In addition, Dr. Ayala has had the opportunity to work for a number of engineering consulting companies, which have given him an important perspective and exposure to the industry. He has been directly involved in at least 20 different engineering projects related to a wide range of industries from the petroleum and natural gas industry to brewing and newspaper industries. Dr. Ayala has provided service to professional organizations such as ASME. Since 2008 he has been a member of the Committee of Spanish Translation of ASME Codes and the ASME Subcommittee on Piping and Pipelines in Spanish. Under both memberships, the following Codes have been translated: ASME B31.3, ASME B31.8S, ASME B31Q and ASME BPV Sections I.

While maintaining his industrial work active, his research activities have also been very active; Dr. Ayala has published over one hundred journal and peer-reviewed conference papers. His work has been presented in several international forums in Austria, the USA, Venezuela, Japan, France, Mexico, and Argentina. Dr. Ayala has an average citation per year of all his published work of 42.80.

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Kristie Gutierrez Old Dominion University Orcid 16x16 orcid.org/0000-0002-9339-7574

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Dr. Gutierrez received her B.S. in Biology from the University of North Carolina at Chapel Hill in 2001, M.Ed. in Secondary Science Education in 2005 from the University of North Carolina at Wilmington, and Ph.D. in Science Education in 2016 from North Carolina State University. Dr. Gutierrez is currently serving as an Assistant Professor of Science Education in the Department of Teaching and Learning at Old Dominion University. She teaches elementary science methods and secondary science and mathematics methods courses with emphasis on multicultural education and equity pedagogies. Her research interests include both formal and informal STEM education, with specialization in the integration of engineering and computer science into science education through preservice and inservice educator development.

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Krishnanand Kaipa Old Dominion University Orcid 16x16 orcid.org/0000-0002-8095-938X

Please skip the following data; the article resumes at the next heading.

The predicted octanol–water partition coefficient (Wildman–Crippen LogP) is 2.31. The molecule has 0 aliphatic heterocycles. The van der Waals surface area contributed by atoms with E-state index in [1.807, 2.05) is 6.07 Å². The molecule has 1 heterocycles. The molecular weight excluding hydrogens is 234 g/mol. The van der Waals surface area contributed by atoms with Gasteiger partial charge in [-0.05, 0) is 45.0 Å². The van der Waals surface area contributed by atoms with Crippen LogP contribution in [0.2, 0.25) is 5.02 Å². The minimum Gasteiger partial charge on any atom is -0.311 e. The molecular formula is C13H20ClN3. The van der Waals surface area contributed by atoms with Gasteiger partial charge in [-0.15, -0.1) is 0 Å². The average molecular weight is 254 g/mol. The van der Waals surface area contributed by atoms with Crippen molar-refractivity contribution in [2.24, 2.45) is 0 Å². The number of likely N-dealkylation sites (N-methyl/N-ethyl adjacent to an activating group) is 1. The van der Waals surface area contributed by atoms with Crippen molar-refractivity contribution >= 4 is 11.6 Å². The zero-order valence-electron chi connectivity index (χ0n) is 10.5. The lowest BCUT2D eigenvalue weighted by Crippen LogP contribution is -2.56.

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Abstract

The purpose of this research paper is to explore whether participation in an interdisciplinary collaboration program partnering Preservice Teachers (PST) and Undergraduate Engineering Students (UES) results in an increase in teamwork effectiveness. The interdisciplinary collaboration was designed as a service-learning project within existing undergraduate programs that included the development and delivery of engineering content to a K-12 audience. The collaborations were integrated into existing courses in two colleges, engineering and education. The Behaviorally Anchored Rating Scale (BARS) version of the Comprehensive Assessment of Team Member Effectiveness (CATME) was used midway and at the end of the project to evaluate teamwork effectiveness. Results of the analysis indicated that both PST and UES experienced a significant increase in team-member effectiveness over the course of the project in four of the five factors: interacting with team members, keeping the team on track, expecting quality, and having relevant knowledge, skills and abilities. A noticeable positive increase in student attitudes towards the task was also observed between the midway and the end of the project. Analysis also suggests that the gain in the teamwork effectiveness did not differ across majors, with both UES and PST showing similar gains. Findings from this study provide some preliminary evidence that an innovative interdisciplinary service learning experience partnering engineering and education students, had a positive impact on their teamwork skills.

Pazos, P., & Cima, F., & Kidd, J. J., & Ringleb, S. I., & Ayala, O. M., & Gutierrez, K., & Kaipa, K. (2020, June), Enhancing Teamwork Skills Through an Engineering Service-learning Collaboration Paper presented at 2020 ASEE Virtual Annual Conference Content Access, Virtual On line . 10.18260/1-2--34577